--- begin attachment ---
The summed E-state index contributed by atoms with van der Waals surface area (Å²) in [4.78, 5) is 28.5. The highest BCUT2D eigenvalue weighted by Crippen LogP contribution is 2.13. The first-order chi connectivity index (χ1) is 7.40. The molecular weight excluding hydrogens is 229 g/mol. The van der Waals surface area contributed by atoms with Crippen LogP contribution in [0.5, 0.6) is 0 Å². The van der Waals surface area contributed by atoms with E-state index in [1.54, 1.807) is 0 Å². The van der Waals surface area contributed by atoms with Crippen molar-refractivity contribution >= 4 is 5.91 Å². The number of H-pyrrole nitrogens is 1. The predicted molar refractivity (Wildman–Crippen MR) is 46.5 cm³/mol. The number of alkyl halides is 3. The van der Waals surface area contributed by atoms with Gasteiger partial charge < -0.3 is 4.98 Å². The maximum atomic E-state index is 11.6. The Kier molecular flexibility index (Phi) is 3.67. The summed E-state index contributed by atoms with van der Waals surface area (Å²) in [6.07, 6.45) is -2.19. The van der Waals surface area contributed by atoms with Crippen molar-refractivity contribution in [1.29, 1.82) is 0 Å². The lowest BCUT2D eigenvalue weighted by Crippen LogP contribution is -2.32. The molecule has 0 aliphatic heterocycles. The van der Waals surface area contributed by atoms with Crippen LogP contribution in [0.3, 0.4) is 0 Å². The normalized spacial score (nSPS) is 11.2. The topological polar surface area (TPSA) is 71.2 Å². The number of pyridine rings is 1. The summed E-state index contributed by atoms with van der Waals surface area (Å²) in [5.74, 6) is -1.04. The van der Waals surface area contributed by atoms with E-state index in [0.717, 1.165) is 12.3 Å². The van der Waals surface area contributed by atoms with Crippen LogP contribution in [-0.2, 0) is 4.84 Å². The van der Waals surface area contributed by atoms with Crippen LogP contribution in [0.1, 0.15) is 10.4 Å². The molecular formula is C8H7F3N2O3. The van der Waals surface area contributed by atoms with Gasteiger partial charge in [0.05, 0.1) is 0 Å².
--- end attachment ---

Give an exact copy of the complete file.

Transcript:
The summed E-state index contributed by atoms with van der Waals surface area (Å²) in [4.78, 5) is 28.5. The highest BCUT2D eigenvalue weighted by Crippen LogP contribution is 2.13. The first-order chi connectivity index (χ1) is 7.40. The molecular weight excluding hydrogens is 229 g/mol. The van der Waals surface area contributed by atoms with Crippen LogP contribution in [0.5, 0.6) is 0 Å². The van der Waals surface area contributed by atoms with E-state index in [1.54, 1.807) is 0 Å². The van der Waals surface area contributed by atoms with Crippen molar-refractivity contribution >= 4 is 5.91 Å². The number of H-pyrrole nitrogens is 1. The predicted molar refractivity (Wildman–Crippen MR) is 46.5 cm³/mol. The number of alkyl halides is 3. The van der Waals surface area contributed by atoms with Gasteiger partial charge < -0.3 is 4.98 Å². The maximum atomic E-state index is 11.6. The Kier molecular flexibility index (Phi) is 3.67. The summed E-state index contributed by atoms with van der Waals surface area (Å²) in [6.07, 6.45) is -2.19. The van der Waals surface area contributed by atoms with Crippen molar-refractivity contribution in [1.29, 1.82) is 0 Å². The lowest BCUT2D eigenvalue weighted by Crippen LogP contribution is -2.32. The molecule has 0 aliphatic heterocycles. The van der Waals surface area contributed by atoms with Crippen LogP contribution in [0.3, 0.4) is 0 Å². The normalized spacial score (nSPS) is 11.2. The topological polar surface area (TPSA) is 71.2 Å². The number of pyridine rings is 1. The summed E-state index contributed by atoms with van der Waals surface area (Å²) in [5.74, 6) is -1.04. The van der Waals surface area contributed by atoms with E-state index in [0.717, 1.165) is 12.3 Å². The van der Waals surface area contributed by atoms with Crippen LogP contribution in [-0.2, 0) is 4.84 Å². The van der Waals surface area contributed by atoms with Crippen LogP contribution in [0.1, 0.15) is 10.4 Å². The molecular formula is C8H7F3N2O3. The van der Waals surface area contributed by atoms with Gasteiger partial charge in [0.05, 0.1) is 0 Å².